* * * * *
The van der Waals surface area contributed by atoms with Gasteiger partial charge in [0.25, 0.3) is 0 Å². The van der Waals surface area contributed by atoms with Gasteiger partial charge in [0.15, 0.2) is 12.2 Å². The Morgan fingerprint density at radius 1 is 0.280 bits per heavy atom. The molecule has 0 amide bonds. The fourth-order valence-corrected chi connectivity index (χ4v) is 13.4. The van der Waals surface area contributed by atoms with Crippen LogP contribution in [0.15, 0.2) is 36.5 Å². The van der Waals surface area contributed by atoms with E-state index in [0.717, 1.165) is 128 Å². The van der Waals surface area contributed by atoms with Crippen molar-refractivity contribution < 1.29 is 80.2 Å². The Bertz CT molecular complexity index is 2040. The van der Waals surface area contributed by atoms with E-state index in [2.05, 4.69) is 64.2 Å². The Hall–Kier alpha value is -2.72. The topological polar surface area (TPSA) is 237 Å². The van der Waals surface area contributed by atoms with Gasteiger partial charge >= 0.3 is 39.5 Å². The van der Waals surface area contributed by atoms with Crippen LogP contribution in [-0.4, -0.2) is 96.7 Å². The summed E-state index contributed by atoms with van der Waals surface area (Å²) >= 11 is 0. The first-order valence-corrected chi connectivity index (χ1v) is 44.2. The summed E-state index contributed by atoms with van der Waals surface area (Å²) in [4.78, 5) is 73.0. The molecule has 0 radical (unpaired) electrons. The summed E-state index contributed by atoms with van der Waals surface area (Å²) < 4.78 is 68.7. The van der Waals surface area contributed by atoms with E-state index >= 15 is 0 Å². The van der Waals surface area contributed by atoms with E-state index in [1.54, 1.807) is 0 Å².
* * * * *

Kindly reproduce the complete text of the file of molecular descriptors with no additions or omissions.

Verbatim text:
The van der Waals surface area contributed by atoms with Gasteiger partial charge in [0.25, 0.3) is 0 Å². The van der Waals surface area contributed by atoms with Gasteiger partial charge in [0.15, 0.2) is 12.2 Å². The Morgan fingerprint density at radius 1 is 0.280 bits per heavy atom. The molecule has 0 amide bonds. The fourth-order valence-corrected chi connectivity index (χ4v) is 13.4. The van der Waals surface area contributed by atoms with Crippen LogP contribution in [0.15, 0.2) is 36.5 Å². The van der Waals surface area contributed by atoms with E-state index in [0.717, 1.165) is 128 Å². The van der Waals surface area contributed by atoms with Crippen molar-refractivity contribution < 1.29 is 80.2 Å². The Bertz CT molecular complexity index is 2040. The van der Waals surface area contributed by atoms with E-state index in [2.05, 4.69) is 64.2 Å². The Hall–Kier alpha value is -2.72. The topological polar surface area (TPSA) is 237 Å². The van der Waals surface area contributed by atoms with Gasteiger partial charge >= 0.3 is 39.5 Å². The van der Waals surface area contributed by atoms with Crippen LogP contribution in [-0.4, -0.2) is 96.7 Å². The summed E-state index contributed by atoms with van der Waals surface area (Å²) >= 11 is 0. The first-order valence-corrected chi connectivity index (χ1v) is 44.2. The summed E-state index contributed by atoms with van der Waals surface area (Å²) in [4.78, 5) is 73.0. The molecule has 0 radical (unpaired) electrons. The summed E-state index contributed by atoms with van der Waals surface area (Å²) < 4.78 is 68.7. The van der Waals surface area contributed by atoms with E-state index >= 15 is 0 Å². The van der Waals surface area contributed by atoms with E-state index in [1.54, 1.807) is 0 Å².